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SDN in the Real World

Recently we commissioned Ben Kepes of GigaOM to write a paper on the status of SDN and its applicability to the real world of Enterprise networking.

The paper provides a good baseline on the current status of SDN, its market adoption and guidance on which areas that you should peek under the covers of to reveal the real benefits from the more elaborate ‘story’ that might be being promoted.

The paper is balanced, SDN is not all champagne and roses….. There are some hurdles that need to be overcome to move SDN from the early adopter stage to mainstream but Ben’s paper goes a long way to explaining these hurdles and providing a path to success. Like anything new, it’s a matter of understanding the benefits and using this knowledge to plot the best path for success for your own environment.

While much of the early discussion on SDN has revolved around new and exciting protocols and ways of controlling network elements, the real value lies in a more fundamental shift in operational mindset; to me SDN is about a new way of operating the network, and an evolution that is mandatory to remain at the forefront of the move to the cloud.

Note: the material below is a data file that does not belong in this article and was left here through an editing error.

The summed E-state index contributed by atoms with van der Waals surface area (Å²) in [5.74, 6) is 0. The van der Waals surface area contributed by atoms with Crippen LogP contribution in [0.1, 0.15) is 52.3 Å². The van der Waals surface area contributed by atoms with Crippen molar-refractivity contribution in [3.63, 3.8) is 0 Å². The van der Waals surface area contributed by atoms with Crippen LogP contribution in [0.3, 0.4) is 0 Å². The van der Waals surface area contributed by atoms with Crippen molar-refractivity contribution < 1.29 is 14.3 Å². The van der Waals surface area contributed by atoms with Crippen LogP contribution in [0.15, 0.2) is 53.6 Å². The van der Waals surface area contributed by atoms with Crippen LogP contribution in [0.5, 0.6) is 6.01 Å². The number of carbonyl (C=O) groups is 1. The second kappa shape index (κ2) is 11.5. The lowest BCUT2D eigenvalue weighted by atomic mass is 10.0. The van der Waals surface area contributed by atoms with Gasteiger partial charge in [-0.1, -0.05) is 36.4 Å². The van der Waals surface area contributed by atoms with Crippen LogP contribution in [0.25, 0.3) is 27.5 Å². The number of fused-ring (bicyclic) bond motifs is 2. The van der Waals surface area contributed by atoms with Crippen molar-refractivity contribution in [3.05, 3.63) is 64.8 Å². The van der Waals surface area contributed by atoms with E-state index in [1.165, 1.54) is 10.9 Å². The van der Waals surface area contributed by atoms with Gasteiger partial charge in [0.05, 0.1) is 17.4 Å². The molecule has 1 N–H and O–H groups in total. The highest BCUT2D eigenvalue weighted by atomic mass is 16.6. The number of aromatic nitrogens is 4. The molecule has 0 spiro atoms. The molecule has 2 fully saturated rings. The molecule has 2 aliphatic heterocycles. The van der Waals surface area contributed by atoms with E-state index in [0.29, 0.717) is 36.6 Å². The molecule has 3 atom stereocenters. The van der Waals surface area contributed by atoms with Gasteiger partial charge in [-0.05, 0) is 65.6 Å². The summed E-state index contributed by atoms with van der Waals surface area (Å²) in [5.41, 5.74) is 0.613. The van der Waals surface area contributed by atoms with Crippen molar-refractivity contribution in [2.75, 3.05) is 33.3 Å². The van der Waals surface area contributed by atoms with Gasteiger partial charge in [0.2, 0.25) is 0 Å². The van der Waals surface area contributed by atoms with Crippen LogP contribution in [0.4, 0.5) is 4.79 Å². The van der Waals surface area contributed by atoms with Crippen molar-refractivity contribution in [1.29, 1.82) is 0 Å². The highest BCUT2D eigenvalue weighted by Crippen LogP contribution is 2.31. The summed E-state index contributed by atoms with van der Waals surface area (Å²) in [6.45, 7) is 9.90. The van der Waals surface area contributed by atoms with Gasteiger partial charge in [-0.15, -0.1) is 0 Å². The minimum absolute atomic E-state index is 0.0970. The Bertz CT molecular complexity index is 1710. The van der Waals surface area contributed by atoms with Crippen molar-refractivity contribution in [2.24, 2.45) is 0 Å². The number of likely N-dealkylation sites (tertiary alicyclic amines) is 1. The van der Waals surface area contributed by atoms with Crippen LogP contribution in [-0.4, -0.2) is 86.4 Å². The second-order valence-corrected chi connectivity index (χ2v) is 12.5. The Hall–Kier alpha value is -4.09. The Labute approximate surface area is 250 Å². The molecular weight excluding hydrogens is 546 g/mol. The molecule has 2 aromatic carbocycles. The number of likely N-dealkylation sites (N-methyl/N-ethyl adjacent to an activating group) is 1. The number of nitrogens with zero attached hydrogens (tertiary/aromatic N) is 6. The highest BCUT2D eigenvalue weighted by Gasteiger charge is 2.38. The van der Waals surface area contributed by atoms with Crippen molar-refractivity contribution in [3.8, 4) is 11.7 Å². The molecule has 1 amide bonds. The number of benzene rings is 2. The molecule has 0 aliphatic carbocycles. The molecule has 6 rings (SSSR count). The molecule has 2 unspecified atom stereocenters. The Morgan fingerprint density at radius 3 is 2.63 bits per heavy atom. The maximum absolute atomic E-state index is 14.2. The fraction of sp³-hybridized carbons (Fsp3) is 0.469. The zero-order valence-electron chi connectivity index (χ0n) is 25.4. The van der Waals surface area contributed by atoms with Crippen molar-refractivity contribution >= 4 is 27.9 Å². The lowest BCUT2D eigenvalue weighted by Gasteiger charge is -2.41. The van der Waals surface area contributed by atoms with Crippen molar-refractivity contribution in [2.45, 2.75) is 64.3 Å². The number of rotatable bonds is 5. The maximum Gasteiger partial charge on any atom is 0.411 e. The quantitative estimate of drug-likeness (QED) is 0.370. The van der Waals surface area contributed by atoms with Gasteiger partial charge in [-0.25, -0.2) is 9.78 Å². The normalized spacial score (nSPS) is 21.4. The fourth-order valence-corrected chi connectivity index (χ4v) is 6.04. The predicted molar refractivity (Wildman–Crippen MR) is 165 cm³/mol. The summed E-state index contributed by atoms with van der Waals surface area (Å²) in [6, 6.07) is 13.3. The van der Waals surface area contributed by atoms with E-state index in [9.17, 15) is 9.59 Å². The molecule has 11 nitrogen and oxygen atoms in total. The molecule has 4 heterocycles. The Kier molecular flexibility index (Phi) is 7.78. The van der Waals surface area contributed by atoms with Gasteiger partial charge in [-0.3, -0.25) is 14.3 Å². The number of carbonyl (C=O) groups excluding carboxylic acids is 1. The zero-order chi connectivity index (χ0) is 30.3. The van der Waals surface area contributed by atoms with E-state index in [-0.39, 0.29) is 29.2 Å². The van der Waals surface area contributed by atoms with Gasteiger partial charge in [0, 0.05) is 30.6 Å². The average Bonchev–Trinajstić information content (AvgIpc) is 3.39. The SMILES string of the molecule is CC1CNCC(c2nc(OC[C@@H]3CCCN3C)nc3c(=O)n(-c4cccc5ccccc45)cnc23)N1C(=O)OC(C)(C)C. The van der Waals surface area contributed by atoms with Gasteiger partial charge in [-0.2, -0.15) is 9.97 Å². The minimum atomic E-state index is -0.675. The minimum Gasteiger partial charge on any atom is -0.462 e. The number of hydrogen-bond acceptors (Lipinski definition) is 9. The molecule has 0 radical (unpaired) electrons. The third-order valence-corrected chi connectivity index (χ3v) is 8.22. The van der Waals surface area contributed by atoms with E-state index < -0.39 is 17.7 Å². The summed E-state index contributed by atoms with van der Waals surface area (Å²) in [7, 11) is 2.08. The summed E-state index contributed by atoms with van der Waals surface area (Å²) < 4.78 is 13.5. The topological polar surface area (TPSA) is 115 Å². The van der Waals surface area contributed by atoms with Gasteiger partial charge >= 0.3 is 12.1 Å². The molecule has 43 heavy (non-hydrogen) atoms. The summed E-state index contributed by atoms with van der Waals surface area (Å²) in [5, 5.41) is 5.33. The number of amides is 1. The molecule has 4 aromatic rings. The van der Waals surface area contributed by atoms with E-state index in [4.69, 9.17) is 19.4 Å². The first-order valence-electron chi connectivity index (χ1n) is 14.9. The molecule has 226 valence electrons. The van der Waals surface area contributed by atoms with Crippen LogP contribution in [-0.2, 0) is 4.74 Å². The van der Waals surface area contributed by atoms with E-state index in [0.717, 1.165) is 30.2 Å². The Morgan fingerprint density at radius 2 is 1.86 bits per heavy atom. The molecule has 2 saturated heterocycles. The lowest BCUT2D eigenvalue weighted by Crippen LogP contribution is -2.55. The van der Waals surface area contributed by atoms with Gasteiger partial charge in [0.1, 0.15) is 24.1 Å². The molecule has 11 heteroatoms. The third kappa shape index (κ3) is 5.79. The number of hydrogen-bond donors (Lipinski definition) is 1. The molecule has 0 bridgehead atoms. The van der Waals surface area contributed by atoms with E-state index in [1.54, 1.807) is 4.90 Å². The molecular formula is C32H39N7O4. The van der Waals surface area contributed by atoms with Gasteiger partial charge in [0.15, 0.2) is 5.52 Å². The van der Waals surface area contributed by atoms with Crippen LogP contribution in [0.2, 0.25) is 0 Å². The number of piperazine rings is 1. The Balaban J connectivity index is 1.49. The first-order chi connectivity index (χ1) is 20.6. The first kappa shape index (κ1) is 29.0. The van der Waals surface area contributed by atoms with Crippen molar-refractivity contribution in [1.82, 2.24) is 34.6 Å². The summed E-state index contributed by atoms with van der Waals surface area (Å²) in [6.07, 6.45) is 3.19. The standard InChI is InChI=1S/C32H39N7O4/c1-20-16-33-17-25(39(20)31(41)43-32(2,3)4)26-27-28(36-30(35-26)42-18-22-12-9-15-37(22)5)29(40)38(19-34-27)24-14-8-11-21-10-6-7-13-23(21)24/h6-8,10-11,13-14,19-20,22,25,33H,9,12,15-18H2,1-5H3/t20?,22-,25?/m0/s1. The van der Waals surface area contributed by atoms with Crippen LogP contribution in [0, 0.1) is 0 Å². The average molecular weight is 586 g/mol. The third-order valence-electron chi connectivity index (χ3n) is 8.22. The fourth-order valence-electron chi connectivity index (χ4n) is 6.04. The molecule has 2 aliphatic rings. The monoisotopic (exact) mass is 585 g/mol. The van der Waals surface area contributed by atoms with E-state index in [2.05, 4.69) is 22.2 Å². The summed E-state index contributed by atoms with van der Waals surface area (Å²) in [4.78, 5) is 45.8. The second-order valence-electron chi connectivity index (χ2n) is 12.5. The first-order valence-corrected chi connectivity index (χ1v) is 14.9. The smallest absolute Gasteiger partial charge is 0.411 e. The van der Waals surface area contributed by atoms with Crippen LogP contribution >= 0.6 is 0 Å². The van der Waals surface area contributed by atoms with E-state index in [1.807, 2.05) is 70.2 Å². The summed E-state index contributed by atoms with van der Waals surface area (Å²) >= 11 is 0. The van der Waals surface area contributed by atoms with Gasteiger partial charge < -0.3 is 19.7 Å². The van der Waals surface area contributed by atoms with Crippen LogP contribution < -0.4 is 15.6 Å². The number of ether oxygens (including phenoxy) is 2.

For so many decades the networking world has been consumed with the notion that network connectivity is the service everybody wants to consume.

Network hardware and software vendors and even the folks who engineered and operated the networks had a single concern; the network. Their appreciation for the applications that ran over the network was at best a secondary concern. Like the scene at the end of Scooby-Doo; the network was running fine, until those meddling applications came along.

But with the shift to the cloud the network has been relegated to a bit player (pun intended) with the focus fairly and squarely on the consumption of applications be they in the building, across town or even on the other side of the planet.

With SDN, we have the guiding principles to remove the constraints of the network and to shift our focus directly to the applications that businesses require. This is not to say that the importance of the network has suddenly vanished, far from it. Its more that the focus and purpose of the network has been ‘realigned’, its pivoted from being the end focus to becoming the enabler for the application, a powerful means to that end.

SDN will provide some disruption to the current mode of network operation, its inevitable but the result will be a more streamlined operating model, one that’s more reactive and agile to adapt at application cloud speed. SDN provides this flexible network-operating model; you choose the best network type to achieve what your business requires, be that a private cloud, through public clouds, or a hybrid approach.

I suggest you read Ben’s paper to get a clear baseline of SDN and its applicability to your situation. There are significant benefits that SDN provides in bridging the gaps between the worlds of IT and IP, to ensure that your network gets out of the way of your applications.

Reach me on Twitter: @jamesmcinroe

 

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